Marilynn Hill, Moffat County Tourism Association executive director, announced Sunday she would soon be leaving the organization.
In a letter addressed to MCTA Board Chairwoman Kandee Dilldine and copied to the Moffat County Commission, Hill wrote that her last day would be May 19.
“This gives the board a full six weeks to search for a new executive director and for me to transfer the knowledge I have gained onto the new director,” Hill wrote in the letter. “It also allows time for the MCTA to complete the marketing research and to move to the next steps in the process in a seamless manner.”
Hill was hired as MCTA executive director in March 2010 as one of two finalists — the other was Craig resident Melody Villard.
Dilldine said she expects the tourism board will soon start to advertise for Hill’s position, but noted she is “really not sure — I have to talk to the board on Wednesday and find out what their thoughts are.”
“I’m sad that she is leaving,” Dilldine said. “I like Marilynn, I think she has done some good things for MCTA — number one, bringing (marketing company) Hill Aevium on board — and I think it is unfortunate that she is resigning.”
Dilldine expects the board to look for a replacement executive director with strong marketing skills.
“Yeah, we’ll move forward without her, but of course it is going to be more work on the board’s part if we don’t find a director right away,” she said. “But, hopefully we can find somebody within a month and a half and not have too much of a lapse in time when we don’t have a director.”
In her letter, Hill wrote she is in a “precarious position.”
“(It is) one which forces me to choose a full-time opportunity for employment and supporting my family over an opportunity in the community and MCTA where a longer tenure would have been preferable if it were able to pay a working salary,” she said. “But alas, the position as it exists with MCTA is only able to provide part-time hours.”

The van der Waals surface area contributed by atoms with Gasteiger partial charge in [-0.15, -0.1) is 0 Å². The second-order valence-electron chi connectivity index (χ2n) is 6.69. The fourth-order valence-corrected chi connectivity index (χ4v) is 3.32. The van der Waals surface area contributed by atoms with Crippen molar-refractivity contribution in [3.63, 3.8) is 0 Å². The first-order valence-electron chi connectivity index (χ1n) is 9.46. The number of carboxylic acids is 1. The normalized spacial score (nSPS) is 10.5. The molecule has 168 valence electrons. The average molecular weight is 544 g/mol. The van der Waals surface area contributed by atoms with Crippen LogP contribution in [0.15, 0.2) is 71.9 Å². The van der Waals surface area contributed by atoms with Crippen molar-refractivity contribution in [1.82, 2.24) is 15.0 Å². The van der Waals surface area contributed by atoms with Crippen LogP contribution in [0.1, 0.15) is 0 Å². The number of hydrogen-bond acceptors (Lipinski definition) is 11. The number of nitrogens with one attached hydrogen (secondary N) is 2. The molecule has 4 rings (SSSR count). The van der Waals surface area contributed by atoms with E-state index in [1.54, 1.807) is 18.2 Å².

Hill said she would start a full-time position with The Copy Shop after May 19.
She said recent proposals from the Craig Chamber of Commerce and Villard made in February to control oversight of Moffat County’s 1.9-percent lodging tax rather than MCTA weren’t major factors in her decision to leave.
“I think that we have a strong board in place now and it is a very independent board, and I believe it has strong enough individuals on it that can overcome any what I call ‘institutional thinking’ that has plagued MCTA in the past,” she said.
Hill said she would continue to work on her Planet Yampa project — an idea for a large-scale greenhouse and hydroponic food business in Moffat County.
“I will be putting a lot of effort into making that happen, so I am working diligently to have everything ready to go come June 1 when we expect to have the funding in place,” she said.
Hill wrote in her letter the last year was “full of both turmoil and growth,” yet rewarding.
“I am pleased that during my tenure, the MCTA expanded its reach, overcame extensive challenges, found its voice by moving forward with a great vision, has a full board seated, and of course I am most pleased with the efforts by the board in supporting a professionally managed marketing research strategy, the results of which will set into motion a solid foundation for future successful marketing programs,” she said.
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